Riverhead Foundation spokesperson Rob Di Giovanni kept his word and attempted to return each phone call and email regarding the dolphin. Many people had called up in arms about how the scenario had played out. Rob stated that he felt people were not looking at the situation realistically. He said there was a criteria they followed that determined whether or not a cetacean was a good candidate for rescue: 1) Is this animal coming to shore to die? 2) What is the least invasive way to help the animal without startling it? 3) Where will the animal be placed once it has been rescued? Sadly, the cards were stacked against this dolphin. He or she was not a good candidate for rescue. Covered with muck, bleeding, floundering, and distressed it looked near death. The tide was low another factor against the dolphin. They would not attempt a rescue at low tide. But lastly there was no room at the Inn. There was only one cetacean tank for rescues available at Riverhead and it was being used for a harbor porpoise, and there wasn’t another tank  for hundreds of miles so where would the dolphin have gone?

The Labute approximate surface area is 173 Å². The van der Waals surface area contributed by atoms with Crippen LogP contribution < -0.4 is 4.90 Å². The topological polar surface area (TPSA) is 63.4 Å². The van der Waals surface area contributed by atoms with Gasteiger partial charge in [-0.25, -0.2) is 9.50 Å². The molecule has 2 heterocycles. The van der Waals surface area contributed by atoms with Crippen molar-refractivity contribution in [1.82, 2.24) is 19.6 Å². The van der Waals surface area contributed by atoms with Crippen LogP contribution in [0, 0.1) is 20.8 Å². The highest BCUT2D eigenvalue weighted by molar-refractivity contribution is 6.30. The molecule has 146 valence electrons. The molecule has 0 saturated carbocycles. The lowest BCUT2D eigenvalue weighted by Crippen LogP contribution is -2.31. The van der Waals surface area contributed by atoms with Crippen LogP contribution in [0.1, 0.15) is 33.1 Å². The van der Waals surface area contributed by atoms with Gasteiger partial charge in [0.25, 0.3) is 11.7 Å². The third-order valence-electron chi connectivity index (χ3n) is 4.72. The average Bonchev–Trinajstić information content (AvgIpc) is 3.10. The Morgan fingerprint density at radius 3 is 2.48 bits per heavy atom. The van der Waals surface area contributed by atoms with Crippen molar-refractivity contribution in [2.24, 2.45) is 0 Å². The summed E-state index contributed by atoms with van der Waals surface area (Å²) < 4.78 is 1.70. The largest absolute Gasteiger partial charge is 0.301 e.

Thinking dolphin: Diana Reiss at TEDxSanJoseCA 2012

It is heartbreaking situations such as this that point out how unprepared the United States government is for cetacean rescues. Instead they rely on private companies like SeaWorld or unprepared, and financially strapped marine mammal rescue foundations like Riverhead. Todays dolphins are known to be higher beings with large brains, that live in complex societies. With that in mind we have to wonder if this dolphin disoriented and suffering heard the voices of humans and mistakenly thought this meant help. Help to be rescued or help to at least die in clean water. Was it a day of waiting for that helping hand, a hand that would never come. Unlike the dolphins that have rescued so many humans over time the favor would not be returned. Instead he or she was left to drown in the toxic sludge of the Gowanus Canal.

Gowanus update: One man came forward to comfort this dolphin. Follow the link to Candace Calloway Whitings blog and watch the video Gowanus Dolphin Knew a Moment of Compassion Before Dying.

16 thoughts on “Stranded Dolphin Deemed Poor Candidate For Rescue Perishes in Toxic Sludge

    • You are so right Mike! Our primary topic on Champions has been Taiji drive fisheries but the plight of this one dolphin was terribly sad. Anytime people stand by indifferent to dolphin suffering it must be exposed. I am hoping though that people interested in this story will read the many other post here on Champions that are about Taiji.